Hickenlooper’s literacy retention bill sparks long debate, passes easily

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DENVER -- Gov. John Hickenlooper testified in support of a bill aimed at improving early childhood literacy Monday afternoon and admitted that he struggled with dyslexia as a boy and was even held back a grade.

"What I remember most vividly was the sense of always being a little behind the other kids in class -- that sense of I wasn't cut out for class or I wasn't cut out to read," Hickenlooper told the House Education Committee while speaking in support of House Bill 1238.

The bill, which got a high-profile roll-out last week with a press conference attended by Hickenlooper, the Rockies mascot 'Dinger' and several dozen kids, has bipartisan sponsors and solid support from Colorado's business and education reform communities -- making it a slam dunk to get through the House and Senate and all the way to Hickenlooper's desk.

And sure enough, the bill passed the House Education Committee on a 10-3 vote just before 9 p.m. Monday night after seven hours of debate and public testimony that was at times emotional, inspiring and, above all, mostly a formality.

Kelly Brough and former Denver Mayor Bill Vidal, who head the Denver and Hispanic Chambers of Commerce, respectively, both spoke in favor of the proposal, which would mandate districts not to allow third graders who aren't reading at grade level to advance to fourth grade.

"The path out of poverty is education and education starts with literacy," Brough said.

"We need this bill for the future of the Hispanic community," Vidal echoed.

But behind all the fanfare, debate continues -- even among some of the bill's backers -- about whether forcing third-graders who aren't proficient at reading to be held back is really going to move the needle.

House Bill 1238 would leave retention decisions in the hands of schools and focus on earlier intervention by teachers when a child is struggling to read; the prospect of holding that student back a year, the bill's sponsors believe, could serve as an added incentive for parents to spend more time reading to and working with their children.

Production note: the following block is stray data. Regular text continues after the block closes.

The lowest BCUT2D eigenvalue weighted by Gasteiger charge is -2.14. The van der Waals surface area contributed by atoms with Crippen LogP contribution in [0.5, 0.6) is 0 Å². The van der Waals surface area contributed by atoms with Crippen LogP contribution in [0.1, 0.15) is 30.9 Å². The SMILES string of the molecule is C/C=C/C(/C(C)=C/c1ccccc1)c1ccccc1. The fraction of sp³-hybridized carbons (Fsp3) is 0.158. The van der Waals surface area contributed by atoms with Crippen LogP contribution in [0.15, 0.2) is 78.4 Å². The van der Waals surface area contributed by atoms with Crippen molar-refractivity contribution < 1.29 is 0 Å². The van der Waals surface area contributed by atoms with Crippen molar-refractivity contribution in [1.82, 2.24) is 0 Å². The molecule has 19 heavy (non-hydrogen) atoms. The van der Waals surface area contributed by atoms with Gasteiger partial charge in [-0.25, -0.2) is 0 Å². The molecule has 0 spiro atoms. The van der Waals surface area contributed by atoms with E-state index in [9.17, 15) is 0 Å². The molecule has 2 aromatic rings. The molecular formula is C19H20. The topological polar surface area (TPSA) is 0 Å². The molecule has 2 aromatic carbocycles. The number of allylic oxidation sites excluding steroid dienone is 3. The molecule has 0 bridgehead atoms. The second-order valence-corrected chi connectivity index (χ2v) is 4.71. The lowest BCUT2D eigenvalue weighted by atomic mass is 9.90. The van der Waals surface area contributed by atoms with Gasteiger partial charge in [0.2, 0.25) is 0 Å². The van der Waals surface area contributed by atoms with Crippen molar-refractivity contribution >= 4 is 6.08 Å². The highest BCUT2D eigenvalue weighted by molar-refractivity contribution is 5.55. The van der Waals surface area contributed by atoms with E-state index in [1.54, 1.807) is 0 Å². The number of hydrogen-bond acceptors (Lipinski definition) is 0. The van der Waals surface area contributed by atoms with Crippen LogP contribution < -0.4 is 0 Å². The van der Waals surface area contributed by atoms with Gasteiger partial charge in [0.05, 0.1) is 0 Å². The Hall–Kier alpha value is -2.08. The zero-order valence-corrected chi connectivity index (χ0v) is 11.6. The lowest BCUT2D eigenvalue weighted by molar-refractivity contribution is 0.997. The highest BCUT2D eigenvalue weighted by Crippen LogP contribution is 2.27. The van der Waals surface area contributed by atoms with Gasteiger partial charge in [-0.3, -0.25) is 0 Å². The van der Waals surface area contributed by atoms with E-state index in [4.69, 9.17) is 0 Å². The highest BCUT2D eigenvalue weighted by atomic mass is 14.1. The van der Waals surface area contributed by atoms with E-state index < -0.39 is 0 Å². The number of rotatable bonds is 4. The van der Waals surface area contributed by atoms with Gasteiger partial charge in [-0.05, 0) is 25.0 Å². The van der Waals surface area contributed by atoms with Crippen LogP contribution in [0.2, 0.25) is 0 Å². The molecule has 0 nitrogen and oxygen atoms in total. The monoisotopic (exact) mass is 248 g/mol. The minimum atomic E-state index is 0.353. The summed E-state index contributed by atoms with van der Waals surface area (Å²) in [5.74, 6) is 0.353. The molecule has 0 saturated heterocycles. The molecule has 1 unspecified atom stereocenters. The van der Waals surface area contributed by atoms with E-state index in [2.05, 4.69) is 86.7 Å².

"By passing this bill, you have the opportunity to change the lives of 17-thousand students each year," said Paul Lhevine, the executive director of the reform-minded non-profit Stand for Children. "It will give parents honest information about how their child is doing, and engage them as partners in getting their child on track."

But opponents, who support the bill's intention, are concerned that it's little more than window dressing, something that won't cost the state money it doesn't have and that, ultimately, won't provide real support for educators to shift to a research based model for teaching reading.

"This does nothing but punish our kids," said Elenn Steinberg, a reading specialist who has led an effort to organize those opposed to the legislation. "There is nothing about research."

H.B. 1238, sponsored in the House by Reps. Millie Hamner, D-Dillon, and Tom Massey, R-Poncha Springs, would set up a new statewide standard called "minimum reading competency skill level" for the early grades.

Starting in the 2013-14 school year, schools would have to assess student literacy each of those years and parents would have to be notified if a student isn't making the grade. Moreover, teachers would be forced to "explain the likely consequences" -- retention -- if that student doesn't improve.

A number of young students spoke about their individual struggles with dyslexia -- and all said they would have struggled more had they endured the humiliation of being held back a grade.

"At school they say they'll teach you to read, but actually it's just a big lie," said Grady Nichols told lawmakers as his mother, seated beside him, teared up.

"It is a dead end at the school the way they teach you. And if they hold you back, it makes you feel bad and stupid. It would have crushed me to be held back. It would have been the end of the world."

Nichols and other students spoke about how they began to learn to read outside of school with the tutoring of reading specialists.

"I can read almost anything I want now and I'm very proud of that," said Uly Atkeson, 11, a student at Denver's Logan School. "What I urge you to do when you identify the kids before the first grade who struggle with reading, I want you to take them and give them the help I had.

"This will take money but it will give them the help so they do not have to have retention and feel dumb."

If the deficiency is rated "significant," the state would recommend that the student not advance to the next grade. Students who flunk would have to get enhanced reading instruction.

By third grade, students with significant reading deficiencies could not advance to fourth grade without permission from a superintendent.

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